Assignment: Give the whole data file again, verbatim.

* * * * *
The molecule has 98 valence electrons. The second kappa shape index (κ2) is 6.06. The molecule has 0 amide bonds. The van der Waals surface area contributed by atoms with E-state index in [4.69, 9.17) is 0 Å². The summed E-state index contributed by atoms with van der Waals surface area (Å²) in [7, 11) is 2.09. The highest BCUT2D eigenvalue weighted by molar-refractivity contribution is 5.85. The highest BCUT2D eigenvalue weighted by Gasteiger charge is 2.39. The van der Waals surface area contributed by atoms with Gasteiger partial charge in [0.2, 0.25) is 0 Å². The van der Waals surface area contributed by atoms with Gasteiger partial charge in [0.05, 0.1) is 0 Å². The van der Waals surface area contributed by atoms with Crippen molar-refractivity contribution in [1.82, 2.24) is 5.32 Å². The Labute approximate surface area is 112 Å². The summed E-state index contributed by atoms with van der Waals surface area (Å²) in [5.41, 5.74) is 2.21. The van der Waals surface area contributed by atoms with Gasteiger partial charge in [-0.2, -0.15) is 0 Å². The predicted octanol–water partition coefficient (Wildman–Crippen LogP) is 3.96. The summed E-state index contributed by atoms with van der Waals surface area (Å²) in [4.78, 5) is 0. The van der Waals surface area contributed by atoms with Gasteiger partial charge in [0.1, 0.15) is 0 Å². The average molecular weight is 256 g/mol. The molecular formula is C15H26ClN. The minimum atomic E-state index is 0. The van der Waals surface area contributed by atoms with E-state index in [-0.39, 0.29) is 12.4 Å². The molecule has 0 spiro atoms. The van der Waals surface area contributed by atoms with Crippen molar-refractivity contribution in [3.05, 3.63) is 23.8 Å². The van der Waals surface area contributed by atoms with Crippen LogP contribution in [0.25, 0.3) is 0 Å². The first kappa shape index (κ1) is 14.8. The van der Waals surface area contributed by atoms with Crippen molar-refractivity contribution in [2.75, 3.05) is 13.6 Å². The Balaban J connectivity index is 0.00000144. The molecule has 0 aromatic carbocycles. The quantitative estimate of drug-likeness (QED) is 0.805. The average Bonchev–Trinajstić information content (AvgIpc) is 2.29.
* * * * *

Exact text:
The molecule has 98 valence electrons. The second kappa shape index (κ2) is 6.06. The molecule has 0 amide bonds. The van der Waals surface area contributed by atoms with E-state index in [4.69, 9.17) is 0 Å². The summed E-state index contributed by atoms with van der Waals surface area (Å²) in [7, 11) is 2.09. The highest BCUT2D eigenvalue weighted by molar-refractivity contribution is 5.85. The highest BCUT2D eigenvalue weighted by Gasteiger charge is 2.39. The van der Waals surface area contributed by atoms with Gasteiger partial charge in [0.2, 0.25) is 0 Å². The van der Waals surface area contributed by atoms with Gasteiger partial charge in [0.05, 0.1) is 0 Å². The van der Waals surface area contributed by atoms with Crippen molar-refractivity contribution in [1.82, 2.24) is 5.32 Å². The Labute approximate surface area is 112 Å². The summed E-state index contributed by atoms with van der Waals surface area (Å²) in [5.41, 5.74) is 2.21. The van der Waals surface area contributed by atoms with Gasteiger partial charge in [-0.2, -0.15) is 0 Å². The predicted octanol–water partition coefficient (Wildman–Crippen LogP) is 3.96. The summed E-state index contributed by atoms with van der Waals surface area (Å²) in [4.78, 5) is 0. The van der Waals surface area contributed by atoms with Gasteiger partial charge in [0.1, 0.15) is 0 Å². The average molecular weight is 256 g/mol. The molecular formula is C15H26ClN. The minimum atomic E-state index is 0. The van der Waals surface area contributed by atoms with E-state index in [-0.39, 0.29) is 12.4 Å². The molecule has 0 spiro atoms. The van der Waals surface area contributed by atoms with Crippen molar-refractivity contribution in [3.05, 3.63) is 23.8 Å². The van der Waals surface area contributed by atoms with Crippen LogP contribution in [0.25, 0.3) is 0 Å². The first kappa shape index (κ1) is 14.8. The van der Waals surface area contributed by atoms with Crippen molar-refractivity contribution in [2.75, 3.05) is 13.6 Å². The Balaban J connectivity index is 0.00000144. The molecule has 0 aromatic carbocycles. The quantitative estimate of drug-likeness (QED) is 0.805. The average Bonchev–Trinajstić information content (AvgIpc) is 2.29.